Editors of the National Review condemned the leakage of United States Supreme Court Justice Samuel Alito's draft opinion on the Dobbs v. Jackson Case and urged the need for the court to decide on it immediately to restore its credibility.
In an op-ed on Tuesday, the National Review editors revealed their mixed reactions of indignation and joy coming from the Supreme Court confirming that the leaked document is authentic. The editors explained that their joy is the result of years of championing the pro-life movement. While their indignation is due to the breach of the Supreme Court's secrecy of deliberations before the announcement of rulings. They stressed that the Court's decision-making would now become exposed to intense political pressure since that discipline of secrecy was lost.
Negative Effects Of The Supreme Court Leak
According to the editors, the discipline of secrecy enables the Supreme Court to maintain its independence from politics so that the justices could decide on cases without favor or fear of anyone in accordance with the law. They stressed that this vital constitutional role has been destroyed by the leakage. The leakage, more than anything, endangers the Court and its justices to violence, which is intolerable.
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Christianity Daily reported previously that Chief Justice John Roberts confirmed in a statement released on Tuesday that the draft was indeed written by Alito and circulated among the justices in February. Roberts has ordered an investigation on the matter.
The 98-paged draft opinion reportedly represented four of the conservative justices' sentiments on Dobbs, which challenges the Mississippi Gestational Age Act that bans abortions from 15 weeks of pregnancy. With Alito are Justices Amy Barrett, Brett Kavanaugh, Neil Gorsuch, and Clarence Thomas, which make up a majority of the court.
Roberts, as per a CNN source, wanted to uphold the Mississippi law but not overturn Roe v. Wade unlike the five conservative justices. The leaked draft alluded, the NR Editors said, that Associate Justices Stephen Breyer, Elena Kagan, and Sonia Sotomayor dissent from the case being progressives.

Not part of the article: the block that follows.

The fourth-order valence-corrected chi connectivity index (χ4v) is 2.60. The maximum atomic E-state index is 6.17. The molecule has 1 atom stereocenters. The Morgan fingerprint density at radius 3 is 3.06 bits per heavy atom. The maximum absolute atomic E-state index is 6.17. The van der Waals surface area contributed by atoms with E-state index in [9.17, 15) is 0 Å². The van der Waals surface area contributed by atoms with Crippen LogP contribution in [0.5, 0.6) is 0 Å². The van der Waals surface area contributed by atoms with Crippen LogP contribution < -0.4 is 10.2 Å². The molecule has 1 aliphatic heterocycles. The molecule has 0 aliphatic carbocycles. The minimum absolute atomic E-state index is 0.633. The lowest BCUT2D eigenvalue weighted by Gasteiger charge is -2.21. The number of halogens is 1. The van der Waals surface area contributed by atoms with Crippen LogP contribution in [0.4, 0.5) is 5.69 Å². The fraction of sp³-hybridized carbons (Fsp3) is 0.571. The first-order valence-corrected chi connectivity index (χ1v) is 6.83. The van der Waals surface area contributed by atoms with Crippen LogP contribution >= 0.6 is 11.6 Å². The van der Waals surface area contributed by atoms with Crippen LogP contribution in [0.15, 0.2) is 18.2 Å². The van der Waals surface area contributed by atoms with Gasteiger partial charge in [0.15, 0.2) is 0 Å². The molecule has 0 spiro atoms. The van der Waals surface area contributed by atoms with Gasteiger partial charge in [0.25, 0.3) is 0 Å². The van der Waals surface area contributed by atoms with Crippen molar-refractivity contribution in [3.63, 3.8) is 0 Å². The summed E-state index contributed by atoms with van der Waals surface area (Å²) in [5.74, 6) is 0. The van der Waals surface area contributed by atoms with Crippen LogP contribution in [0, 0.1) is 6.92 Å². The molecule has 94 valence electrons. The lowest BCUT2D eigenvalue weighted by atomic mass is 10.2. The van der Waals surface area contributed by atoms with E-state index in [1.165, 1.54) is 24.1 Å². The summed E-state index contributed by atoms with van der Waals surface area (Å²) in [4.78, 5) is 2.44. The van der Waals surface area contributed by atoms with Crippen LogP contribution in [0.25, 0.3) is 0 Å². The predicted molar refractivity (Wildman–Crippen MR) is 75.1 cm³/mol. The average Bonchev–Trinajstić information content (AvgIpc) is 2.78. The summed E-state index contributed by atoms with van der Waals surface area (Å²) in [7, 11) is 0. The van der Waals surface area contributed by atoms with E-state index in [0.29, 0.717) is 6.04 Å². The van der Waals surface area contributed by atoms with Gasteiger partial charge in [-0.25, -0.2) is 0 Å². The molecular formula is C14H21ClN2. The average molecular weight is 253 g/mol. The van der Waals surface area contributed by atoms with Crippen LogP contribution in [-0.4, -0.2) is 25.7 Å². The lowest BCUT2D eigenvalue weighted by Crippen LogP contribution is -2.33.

"If the leaked opinion truly reflects the majority decision, that decision--as refined to this point--should be issued immediately as such. Publication would avoid the scandalous appearance that the Court's rulings could be swayed by leaks and political pressure. Justices who plan to dissent could still do so at their leisure," the National Review editors stressed.
"Our outrage stems from the apparent leak of an opinion," they added. "The leak is intolerable and cannot go unpunished. And Roe should not stay on the books a moment longer."
Putting Order In The Supreme Court
The National Review editors suggested that Congress and the executive branch should conduct a full-blown investigation on the leakage to hold those accountable for it.
In addition, the editors reiterated that should the Court's decision to overturn Roe v. Wade does not necessarily mean that abortion would also be outlawed. What it does mean, however, is that democratic self-determination would be restored in the country.
This means that the issue of abortion would not need to extensively rely on federal courts for a decision but instead be dependent on the states and Congress. This alludes to the reality of Dobbs v. Jackson, being a legal challenge to the constitutionality of states deciding on the issue of abortion and bringing back power to the people.